Q: My school district has adopted a new curriculum in which foreign language teachers are not supposed to teach grammar or vocabulary exclusively, but students are to learn these things naturally. Any foreign language requires memorization, and for them to water down the program so that students can get better grades tells me there’s little value for their education. There are plenty of students making A’s and B’s with the new standards, but do they really know anything?
Many such spurious attempts to increase learning are done in the name of eliminating the “achievement gap”: broadly, the gap that exists between students who are “getting it” and students who aren’t.
Ideally, the “better” teaching methods would result in all students learning at a high level. In practice, it usually results in everyone learning less. There are two chief reasons:
1.The new practices are not suitable for learning the content.
2. The lack of rigor breeds torpor. Let’s take these one at a time.
On the first issue, foreign language instruction gives us a prime example of the problem. It is virtually impossible to learn a foreign language without understanding its grammar and vocabulary. Therefore any attempt to instill it into students without requiring that they learn these things is just an expensive snipe hunt.
So why do they do it? Because learning grammar and vocabulary is hard. It takes lots of practice, focus, and a serious effort to comprehend them. That’s bad news for slackers, most of whom comprise a big portion of the “have not” side of the achievement gap (genuinely slow learners, as any teacher can tell you, are actually a small minority).
In response, the purveyors of the new and improved “best practices” have devised ways, they believe, of teaching foreign languages to slackers that don’t require all of the hard work, memorization, and study. There’s only one problem: it turns out you can’t learn a foreign language that way.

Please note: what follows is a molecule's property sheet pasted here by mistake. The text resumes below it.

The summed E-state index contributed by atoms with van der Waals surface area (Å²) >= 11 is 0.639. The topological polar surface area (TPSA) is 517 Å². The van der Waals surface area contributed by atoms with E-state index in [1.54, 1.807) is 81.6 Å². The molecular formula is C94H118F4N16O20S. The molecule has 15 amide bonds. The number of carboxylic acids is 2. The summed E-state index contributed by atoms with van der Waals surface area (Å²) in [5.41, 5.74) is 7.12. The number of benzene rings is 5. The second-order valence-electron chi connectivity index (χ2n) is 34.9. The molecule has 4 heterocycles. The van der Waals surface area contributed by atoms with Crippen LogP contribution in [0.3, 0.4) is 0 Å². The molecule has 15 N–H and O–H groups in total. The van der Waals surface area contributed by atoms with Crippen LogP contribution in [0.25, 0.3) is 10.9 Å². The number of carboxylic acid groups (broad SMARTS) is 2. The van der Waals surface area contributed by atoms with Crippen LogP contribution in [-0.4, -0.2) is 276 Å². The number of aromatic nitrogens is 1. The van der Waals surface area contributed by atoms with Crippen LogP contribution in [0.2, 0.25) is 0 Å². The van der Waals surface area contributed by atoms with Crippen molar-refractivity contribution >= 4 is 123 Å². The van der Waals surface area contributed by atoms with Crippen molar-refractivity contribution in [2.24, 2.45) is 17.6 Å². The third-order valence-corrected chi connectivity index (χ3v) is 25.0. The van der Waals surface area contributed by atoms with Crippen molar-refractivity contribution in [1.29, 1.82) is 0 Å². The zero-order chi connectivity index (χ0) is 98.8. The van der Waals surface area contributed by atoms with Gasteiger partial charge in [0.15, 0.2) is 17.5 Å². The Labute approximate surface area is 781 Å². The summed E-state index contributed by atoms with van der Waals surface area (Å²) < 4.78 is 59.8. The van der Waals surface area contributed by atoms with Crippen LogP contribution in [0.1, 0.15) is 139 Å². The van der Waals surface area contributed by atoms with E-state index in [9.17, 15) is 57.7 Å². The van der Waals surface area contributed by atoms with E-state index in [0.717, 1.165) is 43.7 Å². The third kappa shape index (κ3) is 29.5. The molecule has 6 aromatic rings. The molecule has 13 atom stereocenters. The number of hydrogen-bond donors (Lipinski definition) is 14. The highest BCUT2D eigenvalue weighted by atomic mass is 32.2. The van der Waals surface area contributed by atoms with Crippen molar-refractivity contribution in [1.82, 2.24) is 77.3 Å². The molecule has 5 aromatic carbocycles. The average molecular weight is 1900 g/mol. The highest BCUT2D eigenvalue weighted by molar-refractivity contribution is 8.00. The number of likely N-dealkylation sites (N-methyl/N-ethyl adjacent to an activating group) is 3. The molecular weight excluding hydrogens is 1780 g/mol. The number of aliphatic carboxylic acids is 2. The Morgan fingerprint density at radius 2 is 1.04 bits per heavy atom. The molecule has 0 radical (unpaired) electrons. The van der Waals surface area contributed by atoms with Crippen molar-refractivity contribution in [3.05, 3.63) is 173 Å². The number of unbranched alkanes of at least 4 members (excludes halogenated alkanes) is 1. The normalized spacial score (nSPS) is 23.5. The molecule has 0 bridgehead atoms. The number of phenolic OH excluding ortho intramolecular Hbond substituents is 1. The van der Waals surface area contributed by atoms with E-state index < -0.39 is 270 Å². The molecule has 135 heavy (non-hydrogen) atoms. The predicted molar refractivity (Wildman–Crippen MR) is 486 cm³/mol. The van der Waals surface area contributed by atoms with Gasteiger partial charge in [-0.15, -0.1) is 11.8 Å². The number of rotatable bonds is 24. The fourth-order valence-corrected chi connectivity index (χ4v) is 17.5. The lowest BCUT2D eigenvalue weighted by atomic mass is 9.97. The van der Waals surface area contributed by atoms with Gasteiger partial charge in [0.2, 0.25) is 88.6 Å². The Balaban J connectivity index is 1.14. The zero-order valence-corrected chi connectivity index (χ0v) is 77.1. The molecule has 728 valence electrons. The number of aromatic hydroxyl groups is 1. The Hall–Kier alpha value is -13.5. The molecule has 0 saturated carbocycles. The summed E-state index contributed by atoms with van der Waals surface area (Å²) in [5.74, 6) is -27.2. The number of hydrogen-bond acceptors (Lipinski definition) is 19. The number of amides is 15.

At least you can’t unless you’re immersed in it, like most of us are with English. That’s one reason why many English courses no longer teach grammar or require vocabulary study: they don’t have to. And because all that stuff was way too hard anyway, a lot of the slackers were failing. So it’s all been replaced with lessons in writing Haiku and building Harry Potter dioramas. This has created a chain reaction that has made it even more difficult to learn a foreign language, because not only do students have no understanding of the foreign language’s grammar, they don’t even have the slightest understanding of their own.
As a result, students are leaving two or more years of high school foreign language study, yet they can’t even hold a conversation on how to get to the bathroom.
The second point − that the lack of rigor breeds torpor (“torpor” means “a state of physical or mental inactivity or lethargy”; those of you who studied vocabulary in high school probably knew that) − is even more problematic. “Rigor” (meaning “activities, practices, and instructional strategies that require students to push themselves”) is what helps make learning fun, challenging, and long-lasting.
Most students (because they’re human) aren’t intrinsically motivated to learn for learning’s sake. They have to be spurred on by a variety of possible influences: an inspiring teacher, the fear of being grounded, positive peer pressure, or, the most common motivator: grades. The “achievement gap abolitionists” have decided that bad grades lead to more bad grades and no learning, so they demand practices that permit all children to attain passing grades, even with very little (sometimes zero) effort.
What gets abolished in that process isn’t the achievement gap, but rigor itself. If you’ve ever stayed in bed an extra hour or two, you’re familiar with this paradox: instead of being rested and rarin’ to go, you’re just more sluggish, and you often end up staying on the couch all day watching Return of the Jedi for the 84th time. The same dynamic (or lack thereof) is at play in school when kids do not have to engage their minds to rise to a specific challenge. The result is intellectual torpor, even among the “have nots” who could least afford it in the first place.
One could not deliberately invent a system of education better equipped to decrease the learning of its constituents.
Thankfully there are still teachers out there who have not drunk this sugary, nutrition-less Kool-Aid and who are still dedicated to challenging their students and making them actually earn an education.
If the present trajectory continues, it will be no wonder that students are failing to learn a foreign language even though they’ve gotten an A in the course. It will be a wonder of wonders, however, if anyone learns much of anything at all.